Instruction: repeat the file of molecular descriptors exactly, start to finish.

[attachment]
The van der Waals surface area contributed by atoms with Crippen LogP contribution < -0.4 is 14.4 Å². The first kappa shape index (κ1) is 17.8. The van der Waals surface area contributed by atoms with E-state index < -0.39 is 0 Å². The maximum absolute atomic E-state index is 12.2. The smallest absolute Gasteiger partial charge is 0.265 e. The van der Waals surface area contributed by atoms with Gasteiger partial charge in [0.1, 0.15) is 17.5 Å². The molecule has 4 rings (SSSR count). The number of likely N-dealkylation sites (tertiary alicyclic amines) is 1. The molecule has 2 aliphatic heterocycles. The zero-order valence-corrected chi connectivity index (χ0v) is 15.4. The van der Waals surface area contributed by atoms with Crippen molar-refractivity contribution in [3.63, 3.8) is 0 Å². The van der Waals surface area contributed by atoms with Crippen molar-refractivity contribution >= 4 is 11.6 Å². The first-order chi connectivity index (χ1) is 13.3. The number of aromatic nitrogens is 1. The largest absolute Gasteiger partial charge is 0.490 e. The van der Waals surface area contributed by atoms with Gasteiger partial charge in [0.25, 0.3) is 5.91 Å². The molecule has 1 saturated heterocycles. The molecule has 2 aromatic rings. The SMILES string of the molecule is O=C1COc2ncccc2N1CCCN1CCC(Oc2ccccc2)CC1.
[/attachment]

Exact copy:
The van der Waals surface area contributed by atoms with Crippen LogP contribution < -0.4 is 14.4 Å². The first kappa shape index (κ1) is 17.8. The van der Waals surface area contributed by atoms with E-state index < -0.39 is 0 Å². The maximum absolute atomic E-state index is 12.2. The smallest absolute Gasteiger partial charge is 0.265 e. The van der Waals surface area contributed by atoms with Gasteiger partial charge in [0.1, 0.15) is 17.5 Å². The molecule has 4 rings (SSSR count). The number of likely N-dealkylation sites (tertiary alicyclic amines) is 1. The molecule has 2 aliphatic heterocycles. The zero-order valence-corrected chi connectivity index (χ0v) is 15.4. The van der Waals surface area contributed by atoms with Crippen molar-refractivity contribution in [3.63, 3.8) is 0 Å². The van der Waals surface area contributed by atoms with Crippen molar-refractivity contribution >= 4 is 11.6 Å². The first-order chi connectivity index (χ1) is 13.3. The number of aromatic nitrogens is 1. The largest absolute Gasteiger partial charge is 0.490 e. The van der Waals surface area contributed by atoms with Gasteiger partial charge in [0.25, 0.3) is 5.91 Å². The molecule has 1 saturated heterocycles. The molecule has 2 aromatic rings. The SMILES string of the molecule is O=C1COc2ncccc2N1CCCN1CCC(Oc2ccccc2)CC1.